It was a true joy to read this novel. Published in 1979, The Dead Zone is King’s fifth novel (seventh, if you include his writing as Richard Bachman). His earlier novels are where I feel he was his strongest, still unpolished, but filled with strong characters and emotion. It is also interesting how some of his personal viewpoints seep through the pages — his contempt for conservative politics and the religious right are transparent. In Carrie and The Dead Zone (the two King novels I have read this year), Christians are depicted as violent lunatics. Many of these undertones escaped me in my younger years, but now read as being caricatures, nearly to the point of absurdity at times. Despite this fact, I don’t find these viewpoints to be distracting from the story and are only sprinkled throughout the text.

Another note to add is that The Dead Zone was made into a television series; however, I have never made time to watch it. I see that it is available on Netflix, so I may add it to the queue and give it a watch. I have some exercise equipment in the basement (TRX suspension training) that has been neglected and I think I need a TV show to get me back in the groove again. Seeing that I love the premise of this story and the many angles that could be approached from it, the television series may be worth a shot.

As for picking up more of King’s novels, I have some other books in my queue right now, but I plan on hitting The Shining and Salem’s Lot next.


Review: The Association by Bentley Little

609731Title: The Association

Author: Bentley Little

Rating: 2 star

Publisher: Signet


I recently became acquainted with Bentley Little with his novel, The Store. The plot was not profound, but it still managed to deal with high concept themes like consumerism and personal liberty in a fun and accessible way. Having enjoyed it, I sought out another title of his and found myself reading The Association.

Like The Store, there is nothing complex about the premise of this novel. A young couple moves into a private subdivision in Utah. Days after taking residence, they find sporadic love notes from the association politely reminding them of the infractions they have made against the CC&R’s. The couple grows suspicious when they find dead animals on their property and their landscape vandalized. But this is only the beginning. The association is the law and they will stop at nothing to display their total control over the residents’ lives — even if it means killing people in the process.

I don’t have a lot good to say about the novel other than I finished it. That’s actually saying something, since I often dump books on a dime if they are not pulling their weight with me. It was likely Bentley Little’s approachable, fast paced prose that kept me going the whole way through.

For those who have read The Store, you will find the plot of this novel extremely similar. Rather than a Walmart-like store taking over a community, it is an association. Rather than having characters respond with sense and action, the residents in the association are senseless and passive. Neighbors are murdered, the inside of their home videotaped, and thousands of dollars are liened against their home, yet our witless protagonists, Barry and Maureen, fail to take any real action. Not until the novel’s end is the president of the association truly confronted. At no point do they legitimately try to escape the hostile neighborhood. Out of principle they stay at their home, thinking wallpaper will help protect them from hidden cameras and (even though spies secretly come into their house on a regular basis in the middle of the night).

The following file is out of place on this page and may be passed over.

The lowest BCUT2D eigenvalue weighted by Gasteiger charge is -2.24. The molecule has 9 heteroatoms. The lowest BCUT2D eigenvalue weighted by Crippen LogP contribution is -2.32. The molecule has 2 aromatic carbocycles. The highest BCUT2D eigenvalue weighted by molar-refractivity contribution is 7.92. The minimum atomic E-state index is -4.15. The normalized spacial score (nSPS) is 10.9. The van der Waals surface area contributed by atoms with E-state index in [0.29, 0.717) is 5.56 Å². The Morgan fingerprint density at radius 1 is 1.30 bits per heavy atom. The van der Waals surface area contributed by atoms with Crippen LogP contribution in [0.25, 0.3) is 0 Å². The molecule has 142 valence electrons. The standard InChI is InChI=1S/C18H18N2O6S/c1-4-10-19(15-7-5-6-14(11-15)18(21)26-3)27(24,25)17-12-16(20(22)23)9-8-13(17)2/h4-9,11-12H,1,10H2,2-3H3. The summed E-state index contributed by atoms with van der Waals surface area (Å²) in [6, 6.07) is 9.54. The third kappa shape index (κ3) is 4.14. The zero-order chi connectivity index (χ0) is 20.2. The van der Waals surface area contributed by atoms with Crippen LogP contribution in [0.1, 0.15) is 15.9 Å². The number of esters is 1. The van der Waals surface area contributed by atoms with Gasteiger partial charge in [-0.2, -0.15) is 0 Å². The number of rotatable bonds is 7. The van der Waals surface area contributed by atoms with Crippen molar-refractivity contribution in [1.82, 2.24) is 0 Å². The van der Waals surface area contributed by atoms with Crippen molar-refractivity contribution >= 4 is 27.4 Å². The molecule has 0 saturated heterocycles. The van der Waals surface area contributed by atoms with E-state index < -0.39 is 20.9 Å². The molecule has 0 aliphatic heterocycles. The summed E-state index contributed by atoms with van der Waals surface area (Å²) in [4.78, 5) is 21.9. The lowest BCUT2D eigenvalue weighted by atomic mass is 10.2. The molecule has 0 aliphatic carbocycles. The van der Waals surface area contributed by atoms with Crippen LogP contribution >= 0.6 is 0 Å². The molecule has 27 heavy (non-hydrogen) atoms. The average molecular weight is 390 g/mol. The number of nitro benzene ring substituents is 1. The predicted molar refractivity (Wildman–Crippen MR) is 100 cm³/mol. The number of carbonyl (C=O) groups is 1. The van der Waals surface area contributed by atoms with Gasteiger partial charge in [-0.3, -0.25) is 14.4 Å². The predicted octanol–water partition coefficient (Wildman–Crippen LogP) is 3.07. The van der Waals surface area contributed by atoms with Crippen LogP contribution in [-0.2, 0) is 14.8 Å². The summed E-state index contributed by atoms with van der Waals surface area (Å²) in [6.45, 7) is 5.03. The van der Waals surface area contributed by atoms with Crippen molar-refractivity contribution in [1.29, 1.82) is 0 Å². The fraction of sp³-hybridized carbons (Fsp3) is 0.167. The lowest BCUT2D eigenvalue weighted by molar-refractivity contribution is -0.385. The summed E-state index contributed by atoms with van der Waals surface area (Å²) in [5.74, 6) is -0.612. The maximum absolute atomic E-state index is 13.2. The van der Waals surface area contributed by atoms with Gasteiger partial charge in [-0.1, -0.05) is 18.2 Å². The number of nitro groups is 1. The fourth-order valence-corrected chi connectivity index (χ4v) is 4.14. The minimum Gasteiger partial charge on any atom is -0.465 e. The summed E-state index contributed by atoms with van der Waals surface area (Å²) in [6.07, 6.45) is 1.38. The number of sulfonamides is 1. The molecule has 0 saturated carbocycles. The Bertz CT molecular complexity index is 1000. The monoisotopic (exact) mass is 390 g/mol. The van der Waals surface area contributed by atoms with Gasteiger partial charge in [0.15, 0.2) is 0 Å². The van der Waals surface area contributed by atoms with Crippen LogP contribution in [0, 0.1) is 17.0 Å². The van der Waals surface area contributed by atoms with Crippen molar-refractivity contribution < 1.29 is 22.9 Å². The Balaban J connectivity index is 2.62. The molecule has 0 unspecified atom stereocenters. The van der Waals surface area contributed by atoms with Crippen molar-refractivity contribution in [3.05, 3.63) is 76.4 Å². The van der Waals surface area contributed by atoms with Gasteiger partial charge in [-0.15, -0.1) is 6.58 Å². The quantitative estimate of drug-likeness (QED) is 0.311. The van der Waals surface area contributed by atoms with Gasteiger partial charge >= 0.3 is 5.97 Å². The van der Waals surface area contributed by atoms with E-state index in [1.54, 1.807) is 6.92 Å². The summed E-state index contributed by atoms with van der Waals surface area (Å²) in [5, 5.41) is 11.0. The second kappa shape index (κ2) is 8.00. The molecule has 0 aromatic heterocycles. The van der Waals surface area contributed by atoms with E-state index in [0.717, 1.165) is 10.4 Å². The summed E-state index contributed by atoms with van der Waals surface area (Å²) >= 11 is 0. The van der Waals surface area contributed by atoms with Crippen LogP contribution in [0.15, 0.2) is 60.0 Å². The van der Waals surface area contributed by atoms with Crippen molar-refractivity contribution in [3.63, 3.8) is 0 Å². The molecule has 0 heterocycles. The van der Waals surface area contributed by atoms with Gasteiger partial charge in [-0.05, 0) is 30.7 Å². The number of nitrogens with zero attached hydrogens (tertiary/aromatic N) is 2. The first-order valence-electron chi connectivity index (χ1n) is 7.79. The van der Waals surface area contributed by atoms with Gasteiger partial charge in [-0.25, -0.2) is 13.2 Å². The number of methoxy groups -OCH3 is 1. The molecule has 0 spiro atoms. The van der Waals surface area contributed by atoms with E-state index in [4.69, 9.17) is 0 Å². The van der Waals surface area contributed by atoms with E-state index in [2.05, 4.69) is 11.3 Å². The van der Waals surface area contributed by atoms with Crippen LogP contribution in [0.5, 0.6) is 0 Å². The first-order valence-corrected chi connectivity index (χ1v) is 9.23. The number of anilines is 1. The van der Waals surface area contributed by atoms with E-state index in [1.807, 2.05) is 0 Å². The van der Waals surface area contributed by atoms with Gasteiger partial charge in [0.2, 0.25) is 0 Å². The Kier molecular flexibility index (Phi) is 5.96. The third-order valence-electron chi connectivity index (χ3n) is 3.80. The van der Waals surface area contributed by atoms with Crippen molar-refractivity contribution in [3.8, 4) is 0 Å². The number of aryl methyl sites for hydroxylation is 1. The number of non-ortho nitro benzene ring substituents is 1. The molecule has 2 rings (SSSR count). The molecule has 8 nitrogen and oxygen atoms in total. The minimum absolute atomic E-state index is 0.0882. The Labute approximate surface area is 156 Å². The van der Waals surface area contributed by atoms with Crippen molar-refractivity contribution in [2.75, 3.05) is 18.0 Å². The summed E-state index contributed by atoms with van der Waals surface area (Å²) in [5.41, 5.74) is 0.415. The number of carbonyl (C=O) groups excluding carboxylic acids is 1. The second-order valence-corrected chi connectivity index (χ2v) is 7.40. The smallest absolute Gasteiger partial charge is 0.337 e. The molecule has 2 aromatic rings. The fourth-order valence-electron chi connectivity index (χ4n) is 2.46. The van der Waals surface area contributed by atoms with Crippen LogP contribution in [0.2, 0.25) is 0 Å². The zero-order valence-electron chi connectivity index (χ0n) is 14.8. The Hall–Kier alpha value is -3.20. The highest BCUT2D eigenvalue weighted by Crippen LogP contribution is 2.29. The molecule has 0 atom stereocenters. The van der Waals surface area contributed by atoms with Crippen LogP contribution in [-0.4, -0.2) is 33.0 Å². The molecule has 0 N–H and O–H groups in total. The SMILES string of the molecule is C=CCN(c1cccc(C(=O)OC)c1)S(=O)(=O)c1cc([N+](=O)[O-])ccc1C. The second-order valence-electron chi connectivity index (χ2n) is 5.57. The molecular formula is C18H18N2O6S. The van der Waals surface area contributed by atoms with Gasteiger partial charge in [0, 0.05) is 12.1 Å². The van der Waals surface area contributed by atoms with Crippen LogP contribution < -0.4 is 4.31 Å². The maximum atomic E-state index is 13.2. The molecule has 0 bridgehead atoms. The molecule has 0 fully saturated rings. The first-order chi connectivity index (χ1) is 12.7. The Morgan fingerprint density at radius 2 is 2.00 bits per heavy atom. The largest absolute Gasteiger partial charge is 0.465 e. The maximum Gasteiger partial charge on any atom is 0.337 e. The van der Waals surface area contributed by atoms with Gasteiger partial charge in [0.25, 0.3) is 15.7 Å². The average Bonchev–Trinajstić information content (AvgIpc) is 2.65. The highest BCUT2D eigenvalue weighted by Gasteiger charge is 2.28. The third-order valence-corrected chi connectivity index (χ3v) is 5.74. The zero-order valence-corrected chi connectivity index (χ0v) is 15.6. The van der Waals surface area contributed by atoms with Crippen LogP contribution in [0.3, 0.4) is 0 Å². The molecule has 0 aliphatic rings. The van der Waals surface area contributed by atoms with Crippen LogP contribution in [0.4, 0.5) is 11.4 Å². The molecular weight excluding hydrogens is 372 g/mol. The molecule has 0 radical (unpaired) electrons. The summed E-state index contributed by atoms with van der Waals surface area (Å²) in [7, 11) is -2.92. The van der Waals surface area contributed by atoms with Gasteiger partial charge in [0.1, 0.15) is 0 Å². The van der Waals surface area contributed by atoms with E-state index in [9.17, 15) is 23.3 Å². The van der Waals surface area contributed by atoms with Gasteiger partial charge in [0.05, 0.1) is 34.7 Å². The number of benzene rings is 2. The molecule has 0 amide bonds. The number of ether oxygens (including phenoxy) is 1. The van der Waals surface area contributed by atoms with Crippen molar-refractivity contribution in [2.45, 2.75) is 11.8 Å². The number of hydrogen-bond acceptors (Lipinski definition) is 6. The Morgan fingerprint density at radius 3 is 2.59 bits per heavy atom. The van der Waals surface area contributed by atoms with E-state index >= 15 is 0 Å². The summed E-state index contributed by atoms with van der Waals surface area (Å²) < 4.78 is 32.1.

The suspension of disbelief occurs not with the implausibility of the association having unlimited powers. It occurs because nearly every character in the novel is a fool. It occurs because at so many points it is obvious that the couple needs to involve someone other than Deputy Dolittle, who clearly is in cahoots with the association. It occurs because at every turn Barry and Maureen’s life is in imminent danger and they continue to do nothing but whine and try to resist the association’s power over them. They burn association letters and paint their house the wrong color and chalk it up to defiance while neighbors are clubbed or sawed to death.

For those looking to read The Association, I recommend skipping it and picking up The Store. If you’ve already read The Store, don’t bother with a sub-par derivative.

Review: What Makes You Die by Tom Piccirilli

17213457Title: What Makes You Die

Author: Tom Piccirilli

Rating: 4 star

Publisher: Apex Book Company

Format: Electronic ARC (provided by publisher)


Look at the coffee-stained book cover. Tommy Pic, the novella’s protagonist, is scratched in red. He’s a thirty-something B-Movie screenwriter, recently released from the mental facility. His latest script, What Makes You Die, is a horror movie that he hopes his crummy agent can sell.

At the bottom of the manuscript/book  cover is a komodo dragon. He has no name, so perhaps his image is there bearing co-authorship. Or perhaps not — Tommy Pic once tried to cut the dragon out of his intestines with a steak knife. Tommy’s mental issues are such that he can never really trust reality. He suffers from bi-polar disorder, manic depression, and possibly PTSD. Despite his mental instability, Pic has managed to eek out a living and has sold a few manuscripts that have become movies.

In the process of trying to put the pieces of his life together, Tommy Pic meets a woman named Eva in the nearby occult bookstore. A relationship develops between the two and at one point he wonders if she is even real. During an overnight rendezvous, Pic finds a large portion of his manuscript completed, yet he has no memory of writing it. Even if he did, there wasn’t enough time to write it.